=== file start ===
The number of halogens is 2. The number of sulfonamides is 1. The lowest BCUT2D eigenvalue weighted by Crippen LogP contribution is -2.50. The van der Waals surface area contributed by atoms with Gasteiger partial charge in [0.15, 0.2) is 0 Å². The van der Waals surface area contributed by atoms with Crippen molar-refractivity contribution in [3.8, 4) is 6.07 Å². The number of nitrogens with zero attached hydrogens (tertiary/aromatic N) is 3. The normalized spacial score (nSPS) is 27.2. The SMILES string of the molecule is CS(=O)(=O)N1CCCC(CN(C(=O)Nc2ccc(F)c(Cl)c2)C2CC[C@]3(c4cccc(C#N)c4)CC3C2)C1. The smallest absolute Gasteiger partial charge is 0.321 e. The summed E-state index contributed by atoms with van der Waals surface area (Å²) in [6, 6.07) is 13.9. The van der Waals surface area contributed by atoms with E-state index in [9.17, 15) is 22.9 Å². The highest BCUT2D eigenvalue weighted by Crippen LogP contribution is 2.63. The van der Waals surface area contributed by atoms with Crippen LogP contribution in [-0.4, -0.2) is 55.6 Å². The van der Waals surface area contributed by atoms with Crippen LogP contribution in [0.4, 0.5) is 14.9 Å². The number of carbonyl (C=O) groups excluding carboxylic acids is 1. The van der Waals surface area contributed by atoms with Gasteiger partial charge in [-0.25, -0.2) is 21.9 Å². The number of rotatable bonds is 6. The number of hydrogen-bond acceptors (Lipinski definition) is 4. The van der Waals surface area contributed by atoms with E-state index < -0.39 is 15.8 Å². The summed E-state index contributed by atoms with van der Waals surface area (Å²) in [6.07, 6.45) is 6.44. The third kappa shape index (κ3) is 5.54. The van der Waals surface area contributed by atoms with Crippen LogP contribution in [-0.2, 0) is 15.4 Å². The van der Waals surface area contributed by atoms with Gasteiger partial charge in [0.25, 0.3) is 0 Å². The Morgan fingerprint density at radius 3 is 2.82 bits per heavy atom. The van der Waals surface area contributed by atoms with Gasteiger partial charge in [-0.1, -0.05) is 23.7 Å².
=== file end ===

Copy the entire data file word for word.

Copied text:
The number of halogens is 2. The number of sulfonamides is 1. The lowest BCUT2D eigenvalue weighted by Crippen LogP contribution is -2.50. The van der Waals surface area contributed by atoms with Gasteiger partial charge in [0.15, 0.2) is 0 Å². The van der Waals surface area contributed by atoms with Crippen molar-refractivity contribution in [3.8, 4) is 6.07 Å². The number of nitrogens with zero attached hydrogens (tertiary/aromatic N) is 3. The normalized spacial score (nSPS) is 27.2. The SMILES string of the molecule is CS(=O)(=O)N1CCCC(CN(C(=O)Nc2ccc(F)c(Cl)c2)C2CC[C@]3(c4cccc(C#N)c4)CC3C2)C1. The smallest absolute Gasteiger partial charge is 0.321 e. The summed E-state index contributed by atoms with van der Waals surface area (Å²) in [6, 6.07) is 13.9. The van der Waals surface area contributed by atoms with E-state index in [9.17, 15) is 22.9 Å². The highest BCUT2D eigenvalue weighted by Crippen LogP contribution is 2.63. The van der Waals surface area contributed by atoms with Crippen LogP contribution in [-0.4, -0.2) is 55.6 Å². The van der Waals surface area contributed by atoms with Crippen LogP contribution in [0.4, 0.5) is 14.9 Å². The number of carbonyl (C=O) groups excluding carboxylic acids is 1. The van der Waals surface area contributed by atoms with Gasteiger partial charge in [-0.25, -0.2) is 21.9 Å². The number of rotatable bonds is 6. The number of hydrogen-bond acceptors (Lipinski definition) is 4. The van der Waals surface area contributed by atoms with E-state index < -0.39 is 15.8 Å². The summed E-state index contributed by atoms with van der Waals surface area (Å²) in [6.07, 6.45) is 6.44. The third kappa shape index (κ3) is 5.54. The van der Waals surface area contributed by atoms with Crippen LogP contribution in [-0.2, 0) is 15.4 Å². The van der Waals surface area contributed by atoms with Gasteiger partial charge in [0.25, 0.3) is 0 Å². The Morgan fingerprint density at radius 3 is 2.82 bits per heavy atom. The van der Waals surface area contributed by atoms with Gasteiger partial charge in [-0.1, -0.05) is 23.7 Å².